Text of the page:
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Avoid These Estate Planning Mistakes

Too many households commit these common blunders.

Many people plan their estates diligently with input from legal, tax, and financial professionals. Others plan earnestly but make mistakes that could affect both the transfer and destiny of family wealth. Here are some common and not-so-common errors to avoid as you go through the process.

1.    Doing it all yourself. While you could write/create your own will, it can be risky. Sometimes simplicity has a price. Take Aretha Franklin as an example. The Queen of Soul’s estate, valued at $80 million, may be divided per a handwritten, or “holographic,” will discovered among her personal effects after her death. Provided the will can be authenticated, it will be probated under Michigan law, but such unwitnessed documents are not necessarily legally binding.1

2.    Failing to update your will or trust after a life event. Relatively few estate plans are reviewed over time. Any major life event should prompt you to review your will, trust, or other estate planning documents, including events that affect one of your beneficiaries.

3.    Appointing a co-trustee. Trust administration is not for everyone. Some people lack the interest, the time, or the understanding it requires, and others balk at the responsibility and potential liability involved. A co-trustee also introduces the potential for conflict.

4.    Being too vague with your heirs about your estate plan. While you may not want to reveal all the details of your will prior to your passing, your heirs should understand the purpose and intentions at the heart of your estate planning. If you want to distribute more of your wealth to one child than another, write a letter, to be presented after your death, that explains your reasoning. Make a list of which heirs will receive collectibles or heirlooms. If your family has internal conflicts, this may go a long way in reducing squabbles. It can also lessen the possibility of legal costs eating up some of an heir’s inheritance.

5.    Leaving a trust unfunded (or underfunded). Through a simple, one-sentence title change, a married couple can fund a revocable trust with their primary residence. To illustrate: If a couple retitles their home from “Heather and Michael Smith, Joint Tenants with Rights of Survivorship” to “Heather and Michael Smith, Trustees of the Smith Revocable Trust dated (month)(day), (year),” they are free to retitle numerous other assets in the trust’s name.1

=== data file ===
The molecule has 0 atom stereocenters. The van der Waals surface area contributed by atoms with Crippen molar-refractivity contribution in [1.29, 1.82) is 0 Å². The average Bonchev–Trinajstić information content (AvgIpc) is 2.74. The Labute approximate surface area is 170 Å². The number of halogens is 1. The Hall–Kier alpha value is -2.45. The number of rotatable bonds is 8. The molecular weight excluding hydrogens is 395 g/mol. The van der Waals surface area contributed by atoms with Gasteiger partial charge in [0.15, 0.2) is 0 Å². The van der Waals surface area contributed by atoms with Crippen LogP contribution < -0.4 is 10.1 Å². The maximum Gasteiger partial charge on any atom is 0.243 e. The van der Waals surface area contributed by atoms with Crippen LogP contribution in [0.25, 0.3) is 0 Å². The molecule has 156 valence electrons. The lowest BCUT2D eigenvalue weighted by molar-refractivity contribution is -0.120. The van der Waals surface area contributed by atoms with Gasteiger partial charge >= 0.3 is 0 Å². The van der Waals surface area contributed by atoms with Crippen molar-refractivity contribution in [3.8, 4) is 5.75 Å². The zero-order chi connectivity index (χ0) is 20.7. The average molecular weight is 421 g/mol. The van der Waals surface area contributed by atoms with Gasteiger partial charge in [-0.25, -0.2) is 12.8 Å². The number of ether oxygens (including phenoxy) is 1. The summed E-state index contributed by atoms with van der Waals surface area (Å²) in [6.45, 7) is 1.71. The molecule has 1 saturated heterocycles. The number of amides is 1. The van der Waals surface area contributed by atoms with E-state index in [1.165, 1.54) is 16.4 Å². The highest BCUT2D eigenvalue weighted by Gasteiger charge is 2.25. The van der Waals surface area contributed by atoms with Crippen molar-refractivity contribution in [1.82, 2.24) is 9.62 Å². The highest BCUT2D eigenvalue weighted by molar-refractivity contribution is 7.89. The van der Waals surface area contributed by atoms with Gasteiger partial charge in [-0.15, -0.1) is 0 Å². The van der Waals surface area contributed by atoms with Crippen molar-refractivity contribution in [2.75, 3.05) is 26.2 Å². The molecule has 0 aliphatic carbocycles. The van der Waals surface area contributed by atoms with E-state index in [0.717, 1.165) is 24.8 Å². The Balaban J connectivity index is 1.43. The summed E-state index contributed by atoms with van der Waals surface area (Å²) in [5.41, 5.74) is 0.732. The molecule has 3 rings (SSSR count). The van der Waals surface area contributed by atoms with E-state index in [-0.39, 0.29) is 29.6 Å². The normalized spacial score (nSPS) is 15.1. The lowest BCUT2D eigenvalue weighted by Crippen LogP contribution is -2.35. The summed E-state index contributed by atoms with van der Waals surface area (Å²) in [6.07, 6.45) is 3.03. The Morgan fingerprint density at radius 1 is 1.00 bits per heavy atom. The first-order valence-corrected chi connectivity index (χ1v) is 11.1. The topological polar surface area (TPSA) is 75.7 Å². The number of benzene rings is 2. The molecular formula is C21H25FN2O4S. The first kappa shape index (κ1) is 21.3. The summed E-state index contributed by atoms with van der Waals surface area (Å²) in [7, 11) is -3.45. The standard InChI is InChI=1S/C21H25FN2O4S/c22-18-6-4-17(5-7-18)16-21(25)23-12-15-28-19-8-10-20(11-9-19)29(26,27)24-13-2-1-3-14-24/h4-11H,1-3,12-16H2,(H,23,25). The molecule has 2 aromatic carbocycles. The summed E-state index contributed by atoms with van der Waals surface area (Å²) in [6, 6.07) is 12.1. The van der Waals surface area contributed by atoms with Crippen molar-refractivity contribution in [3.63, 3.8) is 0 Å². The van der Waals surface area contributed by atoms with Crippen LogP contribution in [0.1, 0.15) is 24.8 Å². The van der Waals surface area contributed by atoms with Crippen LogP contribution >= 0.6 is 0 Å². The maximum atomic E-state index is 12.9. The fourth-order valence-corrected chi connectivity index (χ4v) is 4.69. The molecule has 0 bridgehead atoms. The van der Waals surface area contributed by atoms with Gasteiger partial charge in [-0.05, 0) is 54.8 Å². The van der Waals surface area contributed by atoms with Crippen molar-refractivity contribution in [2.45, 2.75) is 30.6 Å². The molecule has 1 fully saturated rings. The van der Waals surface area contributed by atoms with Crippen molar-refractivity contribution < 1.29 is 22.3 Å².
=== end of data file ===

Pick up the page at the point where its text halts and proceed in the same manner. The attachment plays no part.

6.    Discounting a caregiver with ulterior motives. Very few people consider this possibility when creating a will or trust, but it does happen. A caregiver harboring a hidden agenda may manipulate a vulnerable or incapacitated loved one to the point where they revise estate planning documents for the caregiver’s financial benefit.

The best estate plans are clear in language, upfront about intentions, and updated as life events demand. They are managed through the years with care and scrutiny, reflecting the magnitude of the transfer of significant wealth.

Provided by Patriot Asset Advisors

Advisory services offered through: Patriot Asset Advisors, LLC an Ohio Registered Investment Advisor.

This material was prepared by MarketingPro, Inc., and does not necessarily represent the views of the presenting party, nor their affiliates. This information has been derived from sources believed to be accurate. Please note - investing involves risk, and past performance is no guarantee of future results. The publisher is not engaged in rendering legal, accounting or other professional services. If assistance is needed, the reader is advised to engage the services of a competent professional. This information should not be construed as investment, tax or legal advice and may not be relied on for the purpose of avoiding any Federal tax penalty. This is neither a solicitation nor recommendation to purchase or sell any investment or insurance product or service, and should not be relied upon as such. All indices are unmanaged and are not illustrative of any particular investment.

Opinions expressed are that of the author and are not endorsed by the named broker dealer or its affiliates. All information herein has been prepared solely for informational purposes, and it is not an offer to buy or sell, or a solicitation of an offer to buy or sell any security or instrument or to participate in any particular trading strategy. The information in this article is not intended as tax or legal advice, and it may not be relied on for the purpose of avoiding any federal tax penalties. You are encouraged to seek tax or legal advice from an independent professional advisor.


1 – home/3747674002/ [5/20/19]

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